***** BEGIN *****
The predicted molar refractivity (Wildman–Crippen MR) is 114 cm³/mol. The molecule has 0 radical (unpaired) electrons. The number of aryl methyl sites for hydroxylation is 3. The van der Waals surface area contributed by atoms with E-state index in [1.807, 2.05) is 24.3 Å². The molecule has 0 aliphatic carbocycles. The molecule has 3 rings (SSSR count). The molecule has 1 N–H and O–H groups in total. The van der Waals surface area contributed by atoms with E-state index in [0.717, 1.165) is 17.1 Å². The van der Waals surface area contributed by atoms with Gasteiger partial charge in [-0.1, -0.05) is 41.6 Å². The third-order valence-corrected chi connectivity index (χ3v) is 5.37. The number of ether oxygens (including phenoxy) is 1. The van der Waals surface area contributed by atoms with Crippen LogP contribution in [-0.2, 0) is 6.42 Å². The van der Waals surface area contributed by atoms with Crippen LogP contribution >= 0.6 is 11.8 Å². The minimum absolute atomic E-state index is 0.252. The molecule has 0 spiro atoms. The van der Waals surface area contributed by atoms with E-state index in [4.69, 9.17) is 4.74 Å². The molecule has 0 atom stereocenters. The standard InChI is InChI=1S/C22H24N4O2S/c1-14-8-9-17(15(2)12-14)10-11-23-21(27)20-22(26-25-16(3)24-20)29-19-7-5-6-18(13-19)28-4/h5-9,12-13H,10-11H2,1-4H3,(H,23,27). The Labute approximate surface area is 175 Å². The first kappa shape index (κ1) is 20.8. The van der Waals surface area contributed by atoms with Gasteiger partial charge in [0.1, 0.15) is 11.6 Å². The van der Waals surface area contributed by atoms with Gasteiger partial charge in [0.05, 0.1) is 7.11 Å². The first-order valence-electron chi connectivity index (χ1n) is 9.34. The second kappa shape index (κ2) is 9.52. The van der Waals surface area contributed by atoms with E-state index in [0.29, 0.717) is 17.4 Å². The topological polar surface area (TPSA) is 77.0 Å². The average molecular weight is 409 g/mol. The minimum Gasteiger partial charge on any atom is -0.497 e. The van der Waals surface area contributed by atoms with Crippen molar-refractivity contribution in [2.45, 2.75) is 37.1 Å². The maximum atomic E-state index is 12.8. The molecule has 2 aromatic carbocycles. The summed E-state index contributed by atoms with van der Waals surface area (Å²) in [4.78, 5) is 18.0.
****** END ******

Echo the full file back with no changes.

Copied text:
The predicted molar refractivity (Wildman–Crippen MR) is 114 cm³/mol. The molecule has 0 radical (unpaired) electrons. The number of aryl methyl sites for hydroxylation is 3. The van der Waals surface area contributed by atoms with E-state index in [1.807, 2.05) is 24.3 Å². The molecule has 0 aliphatic carbocycles. The molecule has 3 rings (SSSR count). The molecule has 1 N–H and O–H groups in total. The van der Waals surface area contributed by atoms with E-state index in [0.717, 1.165) is 17.1 Å². The van der Waals surface area contributed by atoms with Gasteiger partial charge in [-0.1, -0.05) is 41.6 Å². The third-order valence-corrected chi connectivity index (χ3v) is 5.37. The number of ether oxygens (including phenoxy) is 1. The van der Waals surface area contributed by atoms with Crippen LogP contribution in [-0.2, 0) is 6.42 Å². The van der Waals surface area contributed by atoms with Crippen LogP contribution >= 0.6 is 11.8 Å². The minimum absolute atomic E-state index is 0.252. The molecule has 0 spiro atoms. The van der Waals surface area contributed by atoms with E-state index in [4.69, 9.17) is 4.74 Å². The molecule has 0 atom stereocenters. The standard InChI is InChI=1S/C22H24N4O2S/c1-14-8-9-17(15(2)12-14)10-11-23-21(27)20-22(26-25-16(3)24-20)29-19-7-5-6-18(13-19)28-4/h5-9,12-13H,10-11H2,1-4H3,(H,23,27). The Labute approximate surface area is 175 Å². The first kappa shape index (κ1) is 20.8. The van der Waals surface area contributed by atoms with Gasteiger partial charge in [0.1, 0.15) is 11.6 Å². The van der Waals surface area contributed by atoms with Gasteiger partial charge in [0.05, 0.1) is 7.11 Å². The first-order valence-electron chi connectivity index (χ1n) is 9.34. The second kappa shape index (κ2) is 9.52. The van der Waals surface area contributed by atoms with E-state index in [0.29, 0.717) is 17.4 Å². The topological polar surface area (TPSA) is 77.0 Å². The average molecular weight is 409 g/mol. The minimum Gasteiger partial charge on any atom is -0.497 e. The van der Waals surface area contributed by atoms with Crippen molar-refractivity contribution in [2.45, 2.75) is 37.1 Å². The maximum atomic E-state index is 12.8. The molecule has 2 aromatic carbocycles. The summed E-state index contributed by atoms with van der Waals surface area (Å²) in [4.78, 5) is 18.0.